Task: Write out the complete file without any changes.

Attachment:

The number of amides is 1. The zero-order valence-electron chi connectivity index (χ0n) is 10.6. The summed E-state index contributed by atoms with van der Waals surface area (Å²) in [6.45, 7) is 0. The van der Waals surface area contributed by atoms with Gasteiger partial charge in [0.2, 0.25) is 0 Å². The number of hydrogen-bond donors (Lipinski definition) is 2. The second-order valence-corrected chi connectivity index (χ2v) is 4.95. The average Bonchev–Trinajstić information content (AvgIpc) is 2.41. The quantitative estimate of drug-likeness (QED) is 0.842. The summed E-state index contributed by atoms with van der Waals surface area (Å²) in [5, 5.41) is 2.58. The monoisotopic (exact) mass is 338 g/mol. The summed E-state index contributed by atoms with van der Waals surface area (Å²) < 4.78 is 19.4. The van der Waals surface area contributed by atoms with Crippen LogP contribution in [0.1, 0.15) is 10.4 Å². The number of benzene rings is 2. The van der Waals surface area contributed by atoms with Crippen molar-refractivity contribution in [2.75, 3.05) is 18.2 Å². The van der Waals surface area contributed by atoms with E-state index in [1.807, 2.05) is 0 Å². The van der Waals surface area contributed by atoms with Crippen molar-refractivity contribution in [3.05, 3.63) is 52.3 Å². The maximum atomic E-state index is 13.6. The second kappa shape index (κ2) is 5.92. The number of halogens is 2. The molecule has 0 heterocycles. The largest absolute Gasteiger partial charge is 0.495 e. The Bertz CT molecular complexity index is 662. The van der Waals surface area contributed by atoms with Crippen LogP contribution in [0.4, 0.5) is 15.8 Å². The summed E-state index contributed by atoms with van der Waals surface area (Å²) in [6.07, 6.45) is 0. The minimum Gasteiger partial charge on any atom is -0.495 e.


The number of amides is 1. The zero-order valence-electron chi connectivity index (χ0n) is 10.6. The summed E-state index contributed by atoms with van der Waals surface area (Å²) in [6.45, 7) is 0. The van der Waals surface area contributed by atoms with Gasteiger partial charge in [0.2, 0.25) is 0 Å². The number of hydrogen-bond donors (Lipinski definition) is 2. The second-order valence-corrected chi connectivity index (χ2v) is 4.95. The average Bonchev–Trinajstić information content (AvgIpc) is 2.41. The quantitative estimate of drug-likeness (QED) is 0.842. The summed E-state index contributed by atoms with van der Waals surface area (Å²) in [5, 5.41) is 2.58. The monoisotopic (exact) mass is 338 g/mol. The summed E-state index contributed by atoms with van der Waals surface area (Å²) < 4.78 is 19.4. The van der Waals surface area contributed by atoms with Crippen LogP contribution in [0.1, 0.15) is 10.4 Å². The number of benzene rings is 2. The van der Waals surface area contributed by atoms with Crippen molar-refractivity contribution in [2.75, 3.05) is 18.2 Å². The van der Waals surface area contributed by atoms with E-state index in [1.807, 2.05) is 0 Å². The van der Waals surface area contributed by atoms with Crippen molar-refractivity contribution in [3.05, 3.63) is 52.3 Å². The maximum atomic E-state index is 13.6. The second kappa shape index (κ2) is 5.92. The number of halogens is 2. The molecule has 0 heterocycles. The largest absolute Gasteiger partial charge is 0.495 e. The Bertz CT molecular complexity index is 662. The van der Waals surface area contributed by atoms with Crippen LogP contribution in [0.4, 0.5) is 15.8 Å². The summed E-state index contributed by atoms with van der Waals surface area (Å²) in [6.07, 6.45) is 0. The minimum Gasteiger partial charge on any atom is -0.495 e.